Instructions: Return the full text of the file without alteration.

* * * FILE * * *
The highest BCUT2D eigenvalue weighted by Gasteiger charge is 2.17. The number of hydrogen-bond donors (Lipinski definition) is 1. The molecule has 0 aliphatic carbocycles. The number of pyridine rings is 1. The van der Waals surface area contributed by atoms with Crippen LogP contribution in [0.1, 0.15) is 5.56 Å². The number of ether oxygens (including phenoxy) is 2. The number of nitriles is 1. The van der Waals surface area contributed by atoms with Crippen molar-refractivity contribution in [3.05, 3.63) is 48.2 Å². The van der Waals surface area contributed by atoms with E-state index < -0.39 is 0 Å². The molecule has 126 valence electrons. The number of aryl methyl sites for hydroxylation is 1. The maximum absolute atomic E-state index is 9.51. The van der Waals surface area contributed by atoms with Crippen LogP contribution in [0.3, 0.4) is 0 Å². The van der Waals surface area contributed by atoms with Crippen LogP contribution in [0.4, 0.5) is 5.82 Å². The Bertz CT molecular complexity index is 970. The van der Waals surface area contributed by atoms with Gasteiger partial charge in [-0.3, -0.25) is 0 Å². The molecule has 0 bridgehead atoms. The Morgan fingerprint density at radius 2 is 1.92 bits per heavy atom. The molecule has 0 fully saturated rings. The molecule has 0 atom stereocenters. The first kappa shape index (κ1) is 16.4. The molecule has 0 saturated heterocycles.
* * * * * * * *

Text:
The highest BCUT2D eigenvalue weighted by Gasteiger charge is 2.17. The number of hydrogen-bond donors (Lipinski definition) is 1. The molecule has 0 aliphatic carbocycles. The number of pyridine rings is 1. The van der Waals surface area contributed by atoms with Crippen LogP contribution in [0.1, 0.15) is 5.56 Å². The number of ether oxygens (including phenoxy) is 2. The number of nitriles is 1. The van der Waals surface area contributed by atoms with Crippen molar-refractivity contribution in [3.05, 3.63) is 48.2 Å². The van der Waals surface area contributed by atoms with E-state index < -0.39 is 0 Å². The molecule has 126 valence electrons. The number of aryl methyl sites for hydroxylation is 1. The maximum absolute atomic E-state index is 9.51. The van der Waals surface area contributed by atoms with Crippen LogP contribution in [0.3, 0.4) is 0 Å². The van der Waals surface area contributed by atoms with Crippen LogP contribution in [0.4, 0.5) is 5.82 Å². The Bertz CT molecular complexity index is 970. The van der Waals surface area contributed by atoms with Gasteiger partial charge in [-0.3, -0.25) is 0 Å². The molecule has 0 bridgehead atoms. The Morgan fingerprint density at radius 2 is 1.92 bits per heavy atom. The molecule has 0 fully saturated rings. The molecule has 0 atom stereocenters. The first kappa shape index (κ1) is 16.4. The molecule has 0 saturated heterocycles.